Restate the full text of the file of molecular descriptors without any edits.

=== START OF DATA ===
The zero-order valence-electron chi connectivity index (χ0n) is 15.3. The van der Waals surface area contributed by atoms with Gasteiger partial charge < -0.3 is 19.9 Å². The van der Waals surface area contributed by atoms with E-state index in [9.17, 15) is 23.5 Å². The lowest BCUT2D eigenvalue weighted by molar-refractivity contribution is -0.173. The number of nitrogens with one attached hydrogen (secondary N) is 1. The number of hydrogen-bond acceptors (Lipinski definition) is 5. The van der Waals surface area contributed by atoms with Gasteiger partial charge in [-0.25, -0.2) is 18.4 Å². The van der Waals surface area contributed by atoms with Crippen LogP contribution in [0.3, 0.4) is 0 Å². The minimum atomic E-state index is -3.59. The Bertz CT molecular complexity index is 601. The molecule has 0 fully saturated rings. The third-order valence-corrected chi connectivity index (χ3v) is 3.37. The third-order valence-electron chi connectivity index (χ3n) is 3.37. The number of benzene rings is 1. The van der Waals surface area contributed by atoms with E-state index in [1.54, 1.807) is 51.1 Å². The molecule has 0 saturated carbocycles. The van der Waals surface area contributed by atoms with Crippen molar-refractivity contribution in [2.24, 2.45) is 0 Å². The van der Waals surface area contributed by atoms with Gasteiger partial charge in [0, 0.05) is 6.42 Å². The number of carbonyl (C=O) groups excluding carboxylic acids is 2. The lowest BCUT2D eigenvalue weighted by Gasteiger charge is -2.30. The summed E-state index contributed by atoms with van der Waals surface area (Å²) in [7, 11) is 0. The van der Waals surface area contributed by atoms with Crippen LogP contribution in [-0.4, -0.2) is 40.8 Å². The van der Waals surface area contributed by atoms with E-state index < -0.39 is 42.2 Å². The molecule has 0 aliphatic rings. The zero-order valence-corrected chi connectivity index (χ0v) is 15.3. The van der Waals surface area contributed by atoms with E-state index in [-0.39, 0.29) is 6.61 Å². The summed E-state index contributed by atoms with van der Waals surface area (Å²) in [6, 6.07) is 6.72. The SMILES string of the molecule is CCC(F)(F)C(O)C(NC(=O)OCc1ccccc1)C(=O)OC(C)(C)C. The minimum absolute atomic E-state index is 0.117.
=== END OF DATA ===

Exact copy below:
The zero-order valence-electron chi connectivity index (χ0n) is 15.3. The van der Waals surface area contributed by atoms with Gasteiger partial charge < -0.3 is 19.9 Å². The van der Waals surface area contributed by atoms with E-state index in [9.17, 15) is 23.5 Å². The lowest BCUT2D eigenvalue weighted by molar-refractivity contribution is -0.173. The number of nitrogens with one attached hydrogen (secondary N) is 1. The number of hydrogen-bond acceptors (Lipinski definition) is 5. The van der Waals surface area contributed by atoms with Gasteiger partial charge in [-0.25, -0.2) is 18.4 Å². The van der Waals surface area contributed by atoms with Crippen LogP contribution in [0.3, 0.4) is 0 Å². The minimum atomic E-state index is -3.59. The Bertz CT molecular complexity index is 601. The molecule has 0 fully saturated rings. The third-order valence-corrected chi connectivity index (χ3v) is 3.37. The third-order valence-electron chi connectivity index (χ3n) is 3.37. The number of benzene rings is 1. The van der Waals surface area contributed by atoms with E-state index in [1.54, 1.807) is 51.1 Å². The molecule has 0 saturated carbocycles. The van der Waals surface area contributed by atoms with Crippen molar-refractivity contribution in [2.24, 2.45) is 0 Å². The van der Waals surface area contributed by atoms with Gasteiger partial charge in [0, 0.05) is 6.42 Å². The number of carbonyl (C=O) groups excluding carboxylic acids is 2. The lowest BCUT2D eigenvalue weighted by Gasteiger charge is -2.30. The summed E-state index contributed by atoms with van der Waals surface area (Å²) in [7, 11) is 0. The van der Waals surface area contributed by atoms with Crippen LogP contribution in [-0.4, -0.2) is 40.8 Å². The van der Waals surface area contributed by atoms with E-state index < -0.39 is 42.2 Å². The molecule has 0 aliphatic rings. The zero-order valence-corrected chi connectivity index (χ0v) is 15.3. The van der Waals surface area contributed by atoms with E-state index in [-0.39, 0.29) is 6.61 Å². The summed E-state index contributed by atoms with van der Waals surface area (Å²) in [6, 6.07) is 6.72. The SMILES string of the molecule is CCC(F)(F)C(O)C(NC(=O)OCc1ccccc1)C(=O)OC(C)(C)C. The minimum absolute atomic E-state index is 0.117.